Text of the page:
Indonesian tech startups drop deal plans with US Spac in favor of local approach

The successful nationwide listing of Indonesian e-commerce group Bukalapak has prompted other start-ups in the country to abandon plans for overseas equity offerings in favor of a local one, signaling a payday for their foreign donors.

The interest of international investors in the Indonesian tech sector has grown, groups such as Facebook, Microsoft, Tencent, Alibaba, Google and private equity firms KKR and Warburg Pincus have mushroomed into local start-ups.

The largest economy in Southeast Asia, Indonesia has the region’s largest harvest of unicorns, or private start-ups, valued at over $ 1 billion.

However, until Bukalapak’s IPO for $ 1.5 billion in August, none had managed to get listed on the stock exchange, a crucial stage in a startup’s lifecycle for investors. global.

Today, other Indonesian tech groups are seeing the Indonesian Stock Exchange (IDX) as a credible alternative to international IPOs. The MNC Group conglomerate, founded by billionaire Hary Tanoesoedibjo, scrapped plans to list its video streaming service in the United States thanks to a merger with a blank check vehicle this month.

“When you have a date like this [Bukalapak], it attracts the attention of late stage funds, ”said William Bao Bean, general partner of global venture capital fund SOSV. “Not only was it successful and he fired the starting shot, [but] we should [also] see an influx of funding into the market from international investors. ”

The IDX has sought to attract more tech names through the introduction of regulations to adapt to the industry, such as dual class stocks that would give founders and existing shareholders more control over their businesses.

Bukalapak, an online marketplace backed by Microsoft, Chinese billionaire Jack Ma Ant Group fintech and Singaporean sovereign wealth fund GIC, has increased its IPO from an initial target of $ 300 million to $ 1.5 billion. dollars, which made it the largest stock exchange in the country.

The early days boosted prospects for other tech companies slated to go public in Indonesia. GoTo, a “super app” that offers e-commerce, rideshare, delivery and payment services, is planning a dual listing in Indonesia and the United States aimed at a market valuation of over $ 40 billion.

GoTo backers include Tencent, Google, SoftBank, Alibaba, Visa, and Warburg Pincus.

Raghav Maliah, global vice president of investment banking at Goldman Sachs, said Indonesia has the “largest addressable market” and is at the forefront of global investor demand.

Barrett Comiskey, chief executive of Migo, a start-up that allows consumers to download movies and TV shows to their cellphones through a machine installed in convenience stores, said a shore listing made “a lot of sense. “following Bukalapak’s IPO. .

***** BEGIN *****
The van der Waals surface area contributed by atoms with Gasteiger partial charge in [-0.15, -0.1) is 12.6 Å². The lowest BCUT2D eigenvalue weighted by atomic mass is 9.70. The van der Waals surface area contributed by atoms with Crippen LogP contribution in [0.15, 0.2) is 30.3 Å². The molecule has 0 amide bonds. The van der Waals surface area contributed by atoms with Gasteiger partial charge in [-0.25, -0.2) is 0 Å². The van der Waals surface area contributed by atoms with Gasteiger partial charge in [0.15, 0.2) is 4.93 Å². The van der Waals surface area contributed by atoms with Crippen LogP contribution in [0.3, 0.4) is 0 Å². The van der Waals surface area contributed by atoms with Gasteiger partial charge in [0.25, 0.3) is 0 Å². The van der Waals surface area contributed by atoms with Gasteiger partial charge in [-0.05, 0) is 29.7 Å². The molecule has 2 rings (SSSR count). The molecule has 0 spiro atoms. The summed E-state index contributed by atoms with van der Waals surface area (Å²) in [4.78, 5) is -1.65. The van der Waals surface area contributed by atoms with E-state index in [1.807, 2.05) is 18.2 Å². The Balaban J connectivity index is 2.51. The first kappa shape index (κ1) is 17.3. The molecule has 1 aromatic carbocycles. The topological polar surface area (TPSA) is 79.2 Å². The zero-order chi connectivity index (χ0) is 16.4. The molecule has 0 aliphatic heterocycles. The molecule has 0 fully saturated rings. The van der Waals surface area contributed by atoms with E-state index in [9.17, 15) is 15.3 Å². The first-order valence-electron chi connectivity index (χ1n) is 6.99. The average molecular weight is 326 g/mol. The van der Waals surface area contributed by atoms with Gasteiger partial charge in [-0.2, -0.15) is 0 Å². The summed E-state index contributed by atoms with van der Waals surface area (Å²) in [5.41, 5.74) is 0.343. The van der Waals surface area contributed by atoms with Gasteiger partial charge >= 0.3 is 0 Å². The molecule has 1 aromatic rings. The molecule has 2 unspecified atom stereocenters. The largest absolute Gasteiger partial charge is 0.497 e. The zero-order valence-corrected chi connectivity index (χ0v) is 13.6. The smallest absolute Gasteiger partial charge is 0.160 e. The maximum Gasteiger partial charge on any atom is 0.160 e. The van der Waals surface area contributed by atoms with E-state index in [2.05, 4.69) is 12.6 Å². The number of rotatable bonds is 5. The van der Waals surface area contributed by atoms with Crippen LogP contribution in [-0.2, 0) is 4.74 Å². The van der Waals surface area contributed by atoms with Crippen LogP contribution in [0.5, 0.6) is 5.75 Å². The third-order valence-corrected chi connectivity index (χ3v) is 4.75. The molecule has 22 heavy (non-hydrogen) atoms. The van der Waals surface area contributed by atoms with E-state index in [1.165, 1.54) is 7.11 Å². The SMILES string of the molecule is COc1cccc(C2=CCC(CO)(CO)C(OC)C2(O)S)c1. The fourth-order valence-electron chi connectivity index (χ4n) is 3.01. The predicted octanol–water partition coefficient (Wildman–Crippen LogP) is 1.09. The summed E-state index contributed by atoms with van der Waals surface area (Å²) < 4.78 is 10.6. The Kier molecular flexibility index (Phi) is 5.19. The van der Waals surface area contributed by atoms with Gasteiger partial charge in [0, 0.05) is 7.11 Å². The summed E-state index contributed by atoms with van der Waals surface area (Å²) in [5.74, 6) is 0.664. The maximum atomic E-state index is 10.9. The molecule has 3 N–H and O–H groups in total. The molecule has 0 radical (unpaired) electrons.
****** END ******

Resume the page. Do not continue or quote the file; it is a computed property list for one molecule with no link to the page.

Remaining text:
“Our leading investors have always encouraged us to go to the market where the investor base understands best,” he said. Migo’s investors include Singaporean public investment fund Temasek and YouTube co-founder Steve Chen.

MNC Group this month ended an agreement to merge its subsidiary Asia Vision Network, the holding company of local streaming platform Vision +, with the Nasdaq-listed special-purpose acquisition company, Malacca Straits. Acquisition Company. MNC cited “the growing enthusiasm of IDX investors” for digital businesses.

Willson Cuaca, co-founder of the heavily Indonesian-focused venture capital firm East Ventures, said a number of companies in his portfolio are considering selling shares in the country.

“It’s about scarcity value; there aren’t many public technology companies listed in Indonesia, ”he said.

However, Indonesia still has a long way to go to catch up with the United States or other markets in demand for tech start-ups.

The IDX ranks 23rd globally in terms of market capitalization of its companies listed at around $ 500 billion, behind Singapore and Thailand in the region, according to World Bank data. Trade also remains predominantly retail focused, making stock prices volatile.

“There is still a lack of institutional investors providing stability, although that could change if we get a series of successful IPOs,” said Hwee Ang, founder of financial advisory group Anagram Advisors.

Political risks are another problem, she added. “There is always a question of the longevity of government in Southeast Asian countries, and how policies might change.”

And while Bukalapak rose sharply during its trading debut, its stock has since fallen back to near its IPO price.

Last month, the parent company of Kredivo, Indonesia’s “Buy Now, Pay Later” app, agreed to go public through a $ 2.5 billion merger with a Nasdaq-listed Spac company.

While Kredivo had no plans to pursue an IPO in the United States, founder Akshay Garg said: “We believe that it is always better, as a strategy, to do a capital market quote. most [the] WE.”

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